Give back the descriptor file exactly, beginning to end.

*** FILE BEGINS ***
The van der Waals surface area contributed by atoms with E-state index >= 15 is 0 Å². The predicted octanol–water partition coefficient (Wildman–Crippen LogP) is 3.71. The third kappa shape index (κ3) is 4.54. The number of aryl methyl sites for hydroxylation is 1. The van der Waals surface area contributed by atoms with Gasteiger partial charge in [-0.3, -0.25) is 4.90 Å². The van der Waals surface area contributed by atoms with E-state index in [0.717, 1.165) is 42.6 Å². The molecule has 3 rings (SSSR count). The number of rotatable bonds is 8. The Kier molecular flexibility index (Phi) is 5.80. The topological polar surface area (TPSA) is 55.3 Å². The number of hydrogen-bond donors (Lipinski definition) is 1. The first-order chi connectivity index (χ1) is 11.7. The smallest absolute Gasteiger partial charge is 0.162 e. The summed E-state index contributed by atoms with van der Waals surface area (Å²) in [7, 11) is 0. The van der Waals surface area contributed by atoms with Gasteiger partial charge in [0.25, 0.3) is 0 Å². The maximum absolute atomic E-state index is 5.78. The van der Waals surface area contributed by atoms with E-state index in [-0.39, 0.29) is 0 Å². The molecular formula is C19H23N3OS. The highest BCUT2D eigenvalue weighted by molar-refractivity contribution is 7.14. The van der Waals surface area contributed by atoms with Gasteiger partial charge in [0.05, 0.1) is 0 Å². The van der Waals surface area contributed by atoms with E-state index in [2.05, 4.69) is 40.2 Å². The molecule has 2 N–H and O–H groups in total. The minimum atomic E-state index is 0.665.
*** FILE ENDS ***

The van der Waals surface area contributed by atoms with E-state index >= 15 is 0 Å². The predicted octanol–water partition coefficient (Wildman–Crippen LogP) is 3.71. The third kappa shape index (κ3) is 4.54. The number of aryl methyl sites for hydroxylation is 1. The van der Waals surface area contributed by atoms with Gasteiger partial charge in [-0.3, -0.25) is 4.90 Å². The van der Waals surface area contributed by atoms with E-state index in [0.717, 1.165) is 42.6 Å². The molecule has 3 rings (SSSR count). The number of rotatable bonds is 8. The Kier molecular flexibility index (Phi) is 5.80. The topological polar surface area (TPSA) is 55.3 Å². The number of hydrogen-bond donors (Lipinski definition) is 1. The first-order chi connectivity index (χ1) is 11.7. The smallest absolute Gasteiger partial charge is 0.162 e. The summed E-state index contributed by atoms with van der Waals surface area (Å²) in [7, 11) is 0. The van der Waals surface area contributed by atoms with Gasteiger partial charge in [0.25, 0.3) is 0 Å². The maximum absolute atomic E-state index is 5.78. The van der Waals surface area contributed by atoms with E-state index in [-0.39, 0.29) is 0 Å². The molecular formula is C19H23N3OS. The highest BCUT2D eigenvalue weighted by molar-refractivity contribution is 7.14. The van der Waals surface area contributed by atoms with Gasteiger partial charge in [0.05, 0.1) is 0 Å². The van der Waals surface area contributed by atoms with E-state index in [2.05, 4.69) is 40.2 Å². The molecule has 2 N–H and O–H groups in total. The minimum atomic E-state index is 0.665.